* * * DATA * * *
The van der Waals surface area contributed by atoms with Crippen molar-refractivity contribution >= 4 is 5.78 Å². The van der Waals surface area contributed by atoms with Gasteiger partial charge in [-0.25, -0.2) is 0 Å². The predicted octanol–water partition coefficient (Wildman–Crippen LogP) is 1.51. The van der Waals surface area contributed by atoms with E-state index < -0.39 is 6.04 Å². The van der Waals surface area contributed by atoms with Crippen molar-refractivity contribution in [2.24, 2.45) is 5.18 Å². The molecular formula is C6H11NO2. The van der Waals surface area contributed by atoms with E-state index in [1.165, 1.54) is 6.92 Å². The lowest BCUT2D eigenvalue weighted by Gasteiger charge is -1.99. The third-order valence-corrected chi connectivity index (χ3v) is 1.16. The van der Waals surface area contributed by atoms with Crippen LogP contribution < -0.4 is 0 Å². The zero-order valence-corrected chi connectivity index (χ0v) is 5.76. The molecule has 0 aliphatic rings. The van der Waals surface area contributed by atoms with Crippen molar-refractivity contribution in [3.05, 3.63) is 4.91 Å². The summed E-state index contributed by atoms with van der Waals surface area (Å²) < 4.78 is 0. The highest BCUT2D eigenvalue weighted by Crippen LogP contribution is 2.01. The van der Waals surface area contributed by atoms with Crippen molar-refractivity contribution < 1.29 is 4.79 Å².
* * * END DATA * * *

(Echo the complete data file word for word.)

The van der Waals surface area contributed by atoms with Crippen molar-refractivity contribution >= 4 is 5.78 Å². The van der Waals surface area contributed by atoms with Gasteiger partial charge in [-0.25, -0.2) is 0 Å². The predicted octanol–water partition coefficient (Wildman–Crippen LogP) is 1.51. The van der Waals surface area contributed by atoms with E-state index < -0.39 is 6.04 Å². The van der Waals surface area contributed by atoms with Crippen molar-refractivity contribution in [2.24, 2.45) is 5.18 Å². The molecular formula is C6H11NO2. The van der Waals surface area contributed by atoms with E-state index in [1.165, 1.54) is 6.92 Å². The lowest BCUT2D eigenvalue weighted by Gasteiger charge is -1.99. The third-order valence-corrected chi connectivity index (χ3v) is 1.16. The van der Waals surface area contributed by atoms with Crippen LogP contribution < -0.4 is 0 Å². The zero-order valence-corrected chi connectivity index (χ0v) is 5.76. The molecule has 0 aliphatic rings. The van der Waals surface area contributed by atoms with Crippen molar-refractivity contribution in [3.05, 3.63) is 4.91 Å². The summed E-state index contributed by atoms with van der Waals surface area (Å²) < 4.78 is 0. The highest BCUT2D eigenvalue weighted by Crippen LogP contribution is 2.01. The van der Waals surface area contributed by atoms with Crippen molar-refractivity contribution < 1.29 is 4.79 Å².